It always takes me a while on a day ride to get out of my head and to settle into the routine of just being with my body and its physical motion. I'm thinking about this and thinking about that, and then after a while, I just settle into the physical routine and allow my attention to be on the ride, the sights and smells and sounds. I didn't stop at the quarter mark at Chautauqua Park but continued on through the Lamson Woods State Preserve section of the trail, which had been shut down with drainage construction. It was rehabilitated, although there were sections along the road where trees had been removed and new grass planted to cover where drain pipes had been buried. Most of the area was untouched, though, included the ponds used during waterfowl migration. 

Stopping for a couple of times for water, I engaged the section of the trail that skirted Interstate Highway 34, a series of long hills with some fun downhill runs and uphill slogs. This is probably the noisiest section of the trail because of the interstate noise, but in some ways it is the most remote part of the trail, even with the traffic, which is busy speeding along, fenced off with a tall steel fence to keep the deer away from the traffic. I go my way and the cars and trucks go theirs. This is the most open section of the trail with more sky and fewer trees, and in the spring there are quite a few wildflowers that decorate the path of the trail.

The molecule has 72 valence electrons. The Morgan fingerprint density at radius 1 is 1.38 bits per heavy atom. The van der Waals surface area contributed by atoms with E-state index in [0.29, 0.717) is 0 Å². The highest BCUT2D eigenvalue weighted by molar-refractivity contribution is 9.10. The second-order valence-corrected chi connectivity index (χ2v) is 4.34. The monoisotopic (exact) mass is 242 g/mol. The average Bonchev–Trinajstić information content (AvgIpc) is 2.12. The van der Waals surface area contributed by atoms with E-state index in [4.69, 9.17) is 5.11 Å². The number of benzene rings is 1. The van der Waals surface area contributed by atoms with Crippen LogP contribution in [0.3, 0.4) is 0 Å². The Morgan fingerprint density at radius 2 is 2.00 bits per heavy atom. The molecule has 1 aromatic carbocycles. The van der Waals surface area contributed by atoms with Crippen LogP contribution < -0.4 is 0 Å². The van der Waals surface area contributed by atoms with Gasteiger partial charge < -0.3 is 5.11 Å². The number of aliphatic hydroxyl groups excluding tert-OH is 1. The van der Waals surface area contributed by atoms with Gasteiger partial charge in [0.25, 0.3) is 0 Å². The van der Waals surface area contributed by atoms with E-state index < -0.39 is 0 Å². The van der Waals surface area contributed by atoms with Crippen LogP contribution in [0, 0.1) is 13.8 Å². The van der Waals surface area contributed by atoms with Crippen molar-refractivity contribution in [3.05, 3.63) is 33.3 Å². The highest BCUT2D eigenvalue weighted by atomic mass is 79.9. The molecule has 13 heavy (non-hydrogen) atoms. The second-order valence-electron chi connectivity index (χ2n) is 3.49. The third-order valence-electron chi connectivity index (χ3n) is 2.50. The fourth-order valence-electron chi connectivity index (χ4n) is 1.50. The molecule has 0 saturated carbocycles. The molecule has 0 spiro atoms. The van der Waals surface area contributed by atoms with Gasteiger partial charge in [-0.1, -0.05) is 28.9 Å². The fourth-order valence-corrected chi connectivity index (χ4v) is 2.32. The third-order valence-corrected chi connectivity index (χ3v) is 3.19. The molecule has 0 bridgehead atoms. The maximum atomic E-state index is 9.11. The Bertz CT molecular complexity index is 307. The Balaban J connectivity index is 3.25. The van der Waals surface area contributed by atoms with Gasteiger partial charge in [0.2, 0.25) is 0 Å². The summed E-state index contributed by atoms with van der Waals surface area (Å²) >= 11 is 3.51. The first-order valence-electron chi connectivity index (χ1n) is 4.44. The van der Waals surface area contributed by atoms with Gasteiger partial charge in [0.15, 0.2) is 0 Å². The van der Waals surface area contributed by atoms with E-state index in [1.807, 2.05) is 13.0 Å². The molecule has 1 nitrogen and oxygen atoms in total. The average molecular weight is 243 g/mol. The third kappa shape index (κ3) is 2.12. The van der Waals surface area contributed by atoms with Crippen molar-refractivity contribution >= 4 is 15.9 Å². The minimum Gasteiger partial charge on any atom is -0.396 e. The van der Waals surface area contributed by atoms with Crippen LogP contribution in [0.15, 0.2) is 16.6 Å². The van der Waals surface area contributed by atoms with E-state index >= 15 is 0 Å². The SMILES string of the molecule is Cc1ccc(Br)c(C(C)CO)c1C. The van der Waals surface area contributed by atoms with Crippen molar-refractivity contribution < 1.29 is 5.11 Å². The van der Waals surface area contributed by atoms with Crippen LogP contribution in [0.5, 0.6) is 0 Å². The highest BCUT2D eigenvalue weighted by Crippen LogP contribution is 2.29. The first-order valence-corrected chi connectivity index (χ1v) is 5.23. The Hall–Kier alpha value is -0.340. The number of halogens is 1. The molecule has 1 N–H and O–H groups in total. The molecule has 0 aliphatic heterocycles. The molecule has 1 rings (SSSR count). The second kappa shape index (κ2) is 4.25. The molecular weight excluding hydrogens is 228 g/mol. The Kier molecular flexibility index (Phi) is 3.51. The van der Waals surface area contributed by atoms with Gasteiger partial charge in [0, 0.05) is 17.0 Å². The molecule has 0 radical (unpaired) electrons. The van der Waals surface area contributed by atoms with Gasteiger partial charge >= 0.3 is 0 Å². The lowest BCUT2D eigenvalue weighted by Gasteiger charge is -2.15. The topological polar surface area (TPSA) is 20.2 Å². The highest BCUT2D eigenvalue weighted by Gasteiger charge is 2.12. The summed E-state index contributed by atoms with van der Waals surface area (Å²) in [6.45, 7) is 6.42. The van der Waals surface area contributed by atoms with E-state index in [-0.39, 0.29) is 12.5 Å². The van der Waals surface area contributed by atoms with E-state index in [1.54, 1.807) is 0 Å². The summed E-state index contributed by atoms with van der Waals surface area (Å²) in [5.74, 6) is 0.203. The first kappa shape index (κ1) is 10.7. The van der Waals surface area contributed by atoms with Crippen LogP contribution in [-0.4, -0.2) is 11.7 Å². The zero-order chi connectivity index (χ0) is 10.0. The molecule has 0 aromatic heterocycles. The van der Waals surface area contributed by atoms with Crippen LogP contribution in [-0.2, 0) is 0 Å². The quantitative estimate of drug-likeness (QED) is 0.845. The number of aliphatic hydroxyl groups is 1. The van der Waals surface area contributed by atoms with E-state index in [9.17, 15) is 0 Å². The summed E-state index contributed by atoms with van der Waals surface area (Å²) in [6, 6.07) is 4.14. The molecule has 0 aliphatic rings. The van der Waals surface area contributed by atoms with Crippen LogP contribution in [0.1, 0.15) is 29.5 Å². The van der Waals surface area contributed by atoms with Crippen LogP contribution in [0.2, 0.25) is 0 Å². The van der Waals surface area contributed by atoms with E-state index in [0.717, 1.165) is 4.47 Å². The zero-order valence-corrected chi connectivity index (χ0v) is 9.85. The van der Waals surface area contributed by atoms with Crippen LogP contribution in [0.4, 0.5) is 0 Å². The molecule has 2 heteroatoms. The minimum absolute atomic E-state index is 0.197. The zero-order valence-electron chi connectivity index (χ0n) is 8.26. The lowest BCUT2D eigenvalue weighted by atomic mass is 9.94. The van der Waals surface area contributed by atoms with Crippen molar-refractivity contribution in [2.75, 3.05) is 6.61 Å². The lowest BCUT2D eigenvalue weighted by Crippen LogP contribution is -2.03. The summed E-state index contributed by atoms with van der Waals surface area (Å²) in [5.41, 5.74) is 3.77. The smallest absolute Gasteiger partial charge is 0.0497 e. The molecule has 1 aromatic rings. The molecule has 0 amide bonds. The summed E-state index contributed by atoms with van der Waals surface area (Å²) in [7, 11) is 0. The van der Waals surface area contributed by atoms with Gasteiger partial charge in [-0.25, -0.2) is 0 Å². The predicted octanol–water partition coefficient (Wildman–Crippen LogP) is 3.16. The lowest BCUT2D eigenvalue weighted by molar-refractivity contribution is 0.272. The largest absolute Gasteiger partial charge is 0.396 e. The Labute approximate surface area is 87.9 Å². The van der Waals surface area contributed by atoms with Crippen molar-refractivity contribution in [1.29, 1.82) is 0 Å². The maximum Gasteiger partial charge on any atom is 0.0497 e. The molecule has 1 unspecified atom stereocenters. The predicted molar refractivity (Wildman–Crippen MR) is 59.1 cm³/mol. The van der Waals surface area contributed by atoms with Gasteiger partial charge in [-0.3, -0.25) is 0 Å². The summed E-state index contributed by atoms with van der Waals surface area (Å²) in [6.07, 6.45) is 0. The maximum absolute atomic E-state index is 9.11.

Witham Woods
During this section I pass the county hospital and stop at a bench for a rest, water, and half a protein bar. I'm enjoying myself but notice that my legs are getting a bit weak, nothing major but just an awareness that the muscle tone is sheering off and that the steepest hills are not as much fun as at the beginning of the ride. I end up walking up the last steep section to Witham Woods, a former tree farm and nursery that is now a part of the county park system. This is where I eat my lunch, taking a twenty-minute break. The hot soup is a real treat, and since I had blended the squash soup, I could just drink it and didn't even have to use a  spoon.